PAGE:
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US Congress seeks to compel Bannon testimony in January 6 probe

House committee plans to issue a criminal referral for ‘contempt of Congress’ against top political adviser to Donald Trump.

A US Congress committee investigating the deadly January 6 Capitol insurrection is set to issue a criminal referral on Tuesday against a former top political adviser to ex-President Donald Trump.

The House Select Committee on January 6, composed of seven Democrats and two Republicans, is scheduled to vote on Tuesday evening to issue a referral for criminal contempt of Congress against Trump adviser Steve Bannon, who could face up to a year in prison.

Bannon has refused to comply with a legal demand by a Democrat-led committee of the House of Representatives to be interviewed and supply documents.

The action would unleash a complicated process that would require House Speaker Nancy Pelosi to certify the charge and bring it before the full House of Representatives for a vote. The referral then goes to the US Department of Justice which must decide whether to prosecute the claim against Bannon in federal court, which could take months.

Bannon told the House committee he would not sit for an interview because the former president would be asserting “executive privilege” over his contacts with the former aide.

Thousands of Trump supporters gathered in Washington, DC, on January 6 for a “Stop the Steal” rally to protest Congress certifying Joe Biden’s 2020 presidential election win.

Trump supporters broke through police barriers to invade the US Capitol in Washington, DC, on January 6. A House committee tasked with investigating [File: Julio Cortez/AP Photo]

After hearing Trump claim the 2020 election results were fraudulent, supporters stormed the US Capitol, driving Vice President Mike Pence and members of Congress into hiding. More than 600 have been charged related to the rioting including 185 with assaulting or impeding police, according to the FBI.

Members of the House committee have made clear they are serious about enforcing the subpoenas issued to several Trump aides and about a dozen other people involved in organising his January 6 rally.

A resolution to be voted out of the panel on Tuesday asserts that Bannon has no legal standing to rebuff the committee.

Bannon was a private citizen when he spoke to Trump and others including Republican members of Congress ahead of the attack, and Trump has not in fact asserted any privilege claims to the panel itself.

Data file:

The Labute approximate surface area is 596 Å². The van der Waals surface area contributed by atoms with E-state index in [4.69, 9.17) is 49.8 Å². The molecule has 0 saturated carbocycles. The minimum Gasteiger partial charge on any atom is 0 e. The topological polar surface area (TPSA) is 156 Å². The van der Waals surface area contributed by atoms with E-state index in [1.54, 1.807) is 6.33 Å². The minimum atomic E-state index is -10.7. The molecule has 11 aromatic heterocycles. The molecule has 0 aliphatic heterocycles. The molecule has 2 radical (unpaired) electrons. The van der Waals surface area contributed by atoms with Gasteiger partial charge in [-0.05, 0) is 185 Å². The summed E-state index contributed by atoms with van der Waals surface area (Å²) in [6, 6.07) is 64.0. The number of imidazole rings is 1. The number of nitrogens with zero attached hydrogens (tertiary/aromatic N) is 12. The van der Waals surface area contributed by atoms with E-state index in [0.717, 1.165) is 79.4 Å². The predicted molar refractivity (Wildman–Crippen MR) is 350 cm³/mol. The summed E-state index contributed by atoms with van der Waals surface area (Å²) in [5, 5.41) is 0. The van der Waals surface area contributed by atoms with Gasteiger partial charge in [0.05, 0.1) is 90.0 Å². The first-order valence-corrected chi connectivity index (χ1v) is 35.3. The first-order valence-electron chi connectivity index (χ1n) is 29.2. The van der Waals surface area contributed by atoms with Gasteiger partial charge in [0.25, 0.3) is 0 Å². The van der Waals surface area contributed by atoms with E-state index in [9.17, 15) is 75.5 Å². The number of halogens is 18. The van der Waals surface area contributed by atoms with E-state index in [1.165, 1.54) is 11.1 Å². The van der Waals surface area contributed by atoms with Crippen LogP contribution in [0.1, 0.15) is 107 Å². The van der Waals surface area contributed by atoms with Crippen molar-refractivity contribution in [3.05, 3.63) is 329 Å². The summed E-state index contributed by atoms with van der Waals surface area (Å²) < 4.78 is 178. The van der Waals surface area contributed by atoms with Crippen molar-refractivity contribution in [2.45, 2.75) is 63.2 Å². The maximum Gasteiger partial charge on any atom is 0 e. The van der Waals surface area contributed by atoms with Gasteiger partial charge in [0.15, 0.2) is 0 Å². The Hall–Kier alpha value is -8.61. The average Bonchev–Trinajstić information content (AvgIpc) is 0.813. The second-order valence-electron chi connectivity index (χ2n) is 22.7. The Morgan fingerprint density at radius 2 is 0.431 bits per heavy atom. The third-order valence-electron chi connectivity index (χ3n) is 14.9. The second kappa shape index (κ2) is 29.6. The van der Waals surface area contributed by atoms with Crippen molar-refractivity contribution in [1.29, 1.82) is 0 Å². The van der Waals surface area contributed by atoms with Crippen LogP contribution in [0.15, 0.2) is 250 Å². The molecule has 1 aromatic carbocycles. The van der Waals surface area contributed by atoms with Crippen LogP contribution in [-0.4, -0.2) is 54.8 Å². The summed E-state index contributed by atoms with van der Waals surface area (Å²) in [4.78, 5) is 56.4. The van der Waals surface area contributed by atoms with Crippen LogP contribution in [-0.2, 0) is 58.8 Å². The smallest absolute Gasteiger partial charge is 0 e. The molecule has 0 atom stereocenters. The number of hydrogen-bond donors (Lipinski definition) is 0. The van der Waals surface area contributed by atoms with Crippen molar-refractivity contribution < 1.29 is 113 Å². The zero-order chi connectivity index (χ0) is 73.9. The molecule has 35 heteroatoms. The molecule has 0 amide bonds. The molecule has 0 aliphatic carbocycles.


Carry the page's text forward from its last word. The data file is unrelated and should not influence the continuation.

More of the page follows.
“Mr Bannon appears to have played a multi-faceted role in the events of January 6th, and the American people are entitled to hear his first-hand testimony regarding his actions,” the committee wrote.

In a statement last week, Committee chairman Representative Bennie Thompson said Bannon was “hiding behind the former President’s insufficient, blanket, and vague statements regarding privileges he has purported to invoke”.

“We reject his position entirely,” Thompson said.

In addition to Bannon, the committee has subpoenaed former Trump White House chief of staff Mark Meadows, deputy chief of staff Dan Scavino and national security and defence aide Kash Patel. All three are said to be cooperating with the committee.

Former Assistant Attorney General Jeffrey Clark has been subpoenaed by the committee to discuss Trump’s efforts to use the Department of Justice to overturn the 2020 election results.

Meanwhile, Trump filed a lawsuit in a US District Court on October 18 in a bid to block Congress from obtaining White House records of Trump’s conduct leading up to and on January 6.

“The former President’s clear objective is to stop the Select Committee from getting to the facts about January 6th and his lawsuit is nothing more than an attempt to delay and obstruct our probe,” the committee leaders including Republican Representative Liz Cheney said in a statement.

“Precedent and law are on our side,” they said.

Trump’s suit challenges a recent decision by Biden and the US National Archives to turn over Trump’s presidential records to the January 6 committee.

The lawsuit claims the House committee’s request was overly broad and sought records with no reasonable connection to the events of January 6.




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